University teaching quality may be suffering because of problems associated with increasing numbers of fixed-term contracts, says the Association of University Teachers.
The union held the inaugural meeting of a sub-committee responsible for members on non-research fixed-term contracts last week. About 10,000 AUT members are thought to be on fixed-term, non-research contracts, about twice as many as five years ago.
Tom Wilson, AUT assistant general secretary, said that universities often failed to attract the best candidates by relying on fixed-term contracts, and that they frequently paid too little attention to the management and supervision of such staff.
Mr Wilson said: "There is a real issue here for teaching quality because the quality of work is often directly related to the amount of management and supervision."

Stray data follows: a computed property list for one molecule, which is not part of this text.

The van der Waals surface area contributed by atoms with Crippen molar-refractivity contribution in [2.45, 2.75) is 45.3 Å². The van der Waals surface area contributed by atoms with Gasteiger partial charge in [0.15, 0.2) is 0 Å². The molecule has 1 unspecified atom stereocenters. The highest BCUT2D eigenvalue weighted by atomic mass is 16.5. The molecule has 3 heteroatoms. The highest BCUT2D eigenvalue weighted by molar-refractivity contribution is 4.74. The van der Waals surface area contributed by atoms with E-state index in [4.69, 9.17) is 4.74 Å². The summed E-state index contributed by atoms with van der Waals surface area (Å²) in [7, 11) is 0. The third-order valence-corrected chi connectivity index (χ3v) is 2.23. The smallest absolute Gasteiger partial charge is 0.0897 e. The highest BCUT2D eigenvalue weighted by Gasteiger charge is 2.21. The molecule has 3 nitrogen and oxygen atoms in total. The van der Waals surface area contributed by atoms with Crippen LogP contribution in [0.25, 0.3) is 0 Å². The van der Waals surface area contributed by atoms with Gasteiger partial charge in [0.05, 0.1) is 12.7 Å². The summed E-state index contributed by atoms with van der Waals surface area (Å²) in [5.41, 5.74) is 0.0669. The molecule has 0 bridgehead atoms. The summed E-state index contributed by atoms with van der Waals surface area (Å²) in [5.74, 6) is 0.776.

The AUT says that greater supervision is also essential for the career progression of non-research staff who are more likely than their research counterparts to seek a career in universities.
Mr Wilson said that the AUT deplored the increased use of fixed-term contracts for non-research posts even though it understood that institutions had been forced down this road by funding cuts.
He said: "Institutions do not want to commit themselves to full contracts when fixed-term contracts give them more control and ability to absorb shocks in what is a volatile situation."